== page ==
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Authors: Lurlene McDaniel

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BOOK: Please Don't Die
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She rummaged in her drawer for her hair dryer and went to work on Chelsea’s hair. When she was finished, Chelsea’s naturally wavy hair hung in a thick cascade down her back. The color had come back into her face, and her breathing sounded normal. Chelsea said she was tired and opted to lie down for a nap. Katie left her sleeping and headed down to the rec room, wondering all the while how long Chelsea could go on without a transplant. She had noticed how carefully Chelsea conserved her energy. How hesitant she was about joining in activities. She hoped the surprise party was a good idea. That it wouldn’t sap her already failing strength. She
wished there was something she could do to make Chelsea’s day-to-day life less monotonous.

“Happy Birthday!” The group surrounding the foot of the stairs yelled. Katie was partway down, a few steps in front of Chelsea, who stopped, blinked, and stared open-mouthed at the decorated lodge lobby.

“For me?” she asked. “You all did this for me?”

“Are you surprised?” Amanda wanted to know.

Chelsea glanced at Katie, who beamed her a smile and shrugged. “We couldn’t let you turn fifteen and not celebrate.”

Katie led the rest of the way down the stairs, where the kids and staff waited. She had to hand it to Lacey. She’d done a great job on the arrangements. The place looked like a barn, with bales of hay stacked between tables decorated with red-checked tablecloths. The furniture had been pushed against the walls to create a dance floor in the center of the room, and a bluegrass band tuned up fiddles in front of the fireplace, which sported a gigantic birthday banner.

“I can’t believe you did all this for me.”

“Any excuse for a party,” Mr. Holloway said, offering her his arm. “Come see your cake.”

He walked her to a long table holding platters of fried chicken, a bucket of iced sodas, bowls of salads, and a cake decorated with a bucking horse.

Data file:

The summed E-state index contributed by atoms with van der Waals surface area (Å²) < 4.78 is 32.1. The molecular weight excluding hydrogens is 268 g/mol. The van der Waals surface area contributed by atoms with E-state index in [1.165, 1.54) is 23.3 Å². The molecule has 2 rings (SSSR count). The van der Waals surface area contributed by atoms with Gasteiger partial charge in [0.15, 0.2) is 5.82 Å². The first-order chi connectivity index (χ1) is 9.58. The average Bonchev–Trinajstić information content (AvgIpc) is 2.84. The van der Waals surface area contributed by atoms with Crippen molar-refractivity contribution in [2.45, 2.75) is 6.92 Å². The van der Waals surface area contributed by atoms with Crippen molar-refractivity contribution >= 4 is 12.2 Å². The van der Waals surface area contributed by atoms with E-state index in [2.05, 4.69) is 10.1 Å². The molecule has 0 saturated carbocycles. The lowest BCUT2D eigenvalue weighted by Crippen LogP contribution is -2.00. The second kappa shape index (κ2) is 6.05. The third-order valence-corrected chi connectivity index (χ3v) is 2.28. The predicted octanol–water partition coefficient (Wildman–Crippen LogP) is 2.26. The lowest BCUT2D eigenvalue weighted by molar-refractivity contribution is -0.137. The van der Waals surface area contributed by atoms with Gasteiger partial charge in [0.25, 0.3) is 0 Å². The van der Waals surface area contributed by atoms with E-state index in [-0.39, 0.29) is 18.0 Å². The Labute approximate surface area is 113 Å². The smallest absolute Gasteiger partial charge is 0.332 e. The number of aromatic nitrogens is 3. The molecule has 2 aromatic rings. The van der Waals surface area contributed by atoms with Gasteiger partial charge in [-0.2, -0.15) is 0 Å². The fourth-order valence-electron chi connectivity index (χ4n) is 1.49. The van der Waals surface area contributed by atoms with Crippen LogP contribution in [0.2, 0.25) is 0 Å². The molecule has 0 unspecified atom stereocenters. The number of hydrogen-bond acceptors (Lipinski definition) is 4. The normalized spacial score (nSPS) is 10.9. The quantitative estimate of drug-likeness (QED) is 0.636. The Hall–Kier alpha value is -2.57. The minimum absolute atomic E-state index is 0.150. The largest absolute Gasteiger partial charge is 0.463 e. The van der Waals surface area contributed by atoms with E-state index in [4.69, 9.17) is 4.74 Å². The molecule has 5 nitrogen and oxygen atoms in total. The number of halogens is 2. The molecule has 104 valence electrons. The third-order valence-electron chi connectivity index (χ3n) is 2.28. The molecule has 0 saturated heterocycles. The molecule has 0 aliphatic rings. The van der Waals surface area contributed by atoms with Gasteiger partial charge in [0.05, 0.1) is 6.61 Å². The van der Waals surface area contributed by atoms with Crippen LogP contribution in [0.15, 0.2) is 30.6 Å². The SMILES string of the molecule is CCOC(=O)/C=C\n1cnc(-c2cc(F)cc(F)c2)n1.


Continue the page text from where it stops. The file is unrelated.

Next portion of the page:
“The cake’s a little corny, but it was all that the bakery in town could come up with.” Lacey sounded apologetic.

“I think it’s wonderful.” Chelsea’s eyes sparkled.

“We’ve got a minicarnival set up downstairs,” someone explained. “Let’s eat so we can go play.”

Katie had never been a fan of country music, but she decided that the band was outstanding. In no time, the leader had organized a square dance. In her group were Jeff, Amanda, and Lacey and another couple. Amanda pretended that she was only with Jeff, and Jeff could imagine that he was with Lacey.

All Katie worried about was Chelsea, who sat in an easy chair beside the dance floor watching everybody dance. In the girl’s face, Katie saw the envy of the dancers. For the physical energy she could never expend.

When it was time to descend to the game room and carnival, Katie offered to take the elevator down with Chelsea. “I probably won’t be able to play the games,” Chelsea said, sounding apologetic as they rode down in the elevator.

“They’re not strenuous.”

“I’m not very good at games because I could never participate in them.” She licked her lips nervously.

“What are you trying to say?”

The doors slid open, and Katie and Chelsea stepped out. From inside the game room, they heard squeals of laughter as kids tried their luck at the carnival competitions, as well as the standard video game fare.

“I’m just not a competitor,” Chelsea explained.

Katie couldn’t imagine such a thing. All her life, she’d thrived on competition. “But it’s fun to win.”

“But I can’t win. And the excitement isn’t good for me.”

“What a thing to say! How do you know you can’t win if you don’t try?”

Chelsea lowered her gaze. “You don’t understand.”

But suddenly Katie
did
understand. Chelsea had lived such a protected life for so many years, she’d forgotten what it was to feel adventurous. “You know, every time your heart beats fast it doesn’t mean that you’re going to pass out. There’s a difference between putting pressure on your heart from overexertion and simply having it race because of adrenaline output. Don’t be so scared.”

Chelsea’s gaze had shifted back to Katie’s face. “But I am scared,” she whispered. “I don’t want to flake out in front of all these people.”

“I’ll be with you. And you’re always saying how you wish you could do the things that normal people do.”